December 06, 2018

US Supreme Court to decide on a patent case involving ‘on-sale bar’


In Helsinn Healthcare S.A., (Petitioner,) v. Teva Pharmaceutical USA, Inc., et al., (Respondents), the issue at the Supreme Court of the United States was “Whether, under the Leahy-Smith America Invents Act, an inventor’s sale of an invention to a third party that is obligated to keep the invention confidential qualifies as prior art for purposes of determining the patentability of the invention.”

That is, “Whether the ‘on-sale bar’ prohibiting a patent on an invention that has been on sale for over a year applies to inventions that have been on sale to purchasers who are required to keep their details confidential.”

The petitioner argued that the statute required the invention be “on sale” to the general public, which it was not. An amicus curiae supporting the petitioner stated that the invention was not on sale because the purchaser did not use the invention for its intended purpose.

On the other hand, the respondent claimed that the invention was on sale to the public because the court has consistently used the definition “A product that is sold or offered for commercial sale is on sale”.

The petitioner said, in the America Invents Act, Congress transformed the nation's patent laws. As part of its shift from a first-to-invent to a first-to-file system, Congress revised the definition of "prior art" and clarified the proper understanding of the phrase "on sale". The on-sale bar, like the other bars in the definition, reaches only a disclosure that makes the claimed invention available to the public. That interpretation is consistent with the plain text of the definition and its legislative history. It's consistent with the predominant objective of the on-sale bar as repeatedly articulated by this Court; namely, to preserve the public's access to inventions that have entered the public domain.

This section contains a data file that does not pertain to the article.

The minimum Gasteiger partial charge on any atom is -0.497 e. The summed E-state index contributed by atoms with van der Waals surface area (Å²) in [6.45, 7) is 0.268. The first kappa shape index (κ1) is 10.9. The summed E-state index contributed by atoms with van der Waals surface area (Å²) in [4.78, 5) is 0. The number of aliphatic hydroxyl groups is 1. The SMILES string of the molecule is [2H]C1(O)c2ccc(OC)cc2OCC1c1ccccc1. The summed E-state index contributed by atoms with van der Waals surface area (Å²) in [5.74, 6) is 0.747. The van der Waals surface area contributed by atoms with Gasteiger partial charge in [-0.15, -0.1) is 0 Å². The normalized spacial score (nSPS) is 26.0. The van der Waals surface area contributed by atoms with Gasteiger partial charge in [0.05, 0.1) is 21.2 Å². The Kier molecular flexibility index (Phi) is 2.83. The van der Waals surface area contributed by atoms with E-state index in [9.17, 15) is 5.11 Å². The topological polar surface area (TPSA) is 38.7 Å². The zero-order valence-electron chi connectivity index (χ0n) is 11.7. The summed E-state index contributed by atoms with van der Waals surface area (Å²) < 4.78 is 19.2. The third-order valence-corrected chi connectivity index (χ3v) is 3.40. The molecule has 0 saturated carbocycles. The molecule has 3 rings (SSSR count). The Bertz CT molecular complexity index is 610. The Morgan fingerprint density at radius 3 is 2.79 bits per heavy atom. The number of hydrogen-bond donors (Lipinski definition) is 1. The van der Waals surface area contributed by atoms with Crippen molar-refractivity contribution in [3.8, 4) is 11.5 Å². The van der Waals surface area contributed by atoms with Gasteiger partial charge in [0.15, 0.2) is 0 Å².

The court then asked the petitioner if it might not be consistent with the actual meaning of the word "sale", to which, the petitioner replied that the critical phrase here is not "sale"; it is "on sale". The petitioner added, “And I do think that the more natural understanding of ‘on sale’ is that something has been made available for purchase by the public”.

Thereafter, Malcolm L. Stewart, an amicus curiae supporting the petitioner, said, “Congress retained the phrase ‘on sale’, but it added the phrase ‘or otherwise available to the public’. And that served two purposes.”

According to Stewart, “It functioned as a catch-all so that things that were not enumerated might still constitute prior art. But it also served the purpose of clarifying that the preceding enumerated categories were different ways of making the invention available to the public.”

Stewart further added, “...there is evidence both from the face of the statute, the fact that ‘otherwise available to the public’ was added, also from the legislative history, that Congress was attempting to clarify that the enumerated terms were ways of making the invention available to the public.”

Stewart then said, “ of the justifications for the on-sale bar traditionally has been prevent the inventor from profiting before he is ready to put his invention up for patent.”

The case has been submitted and the court will pronounce its verdict on a later date.

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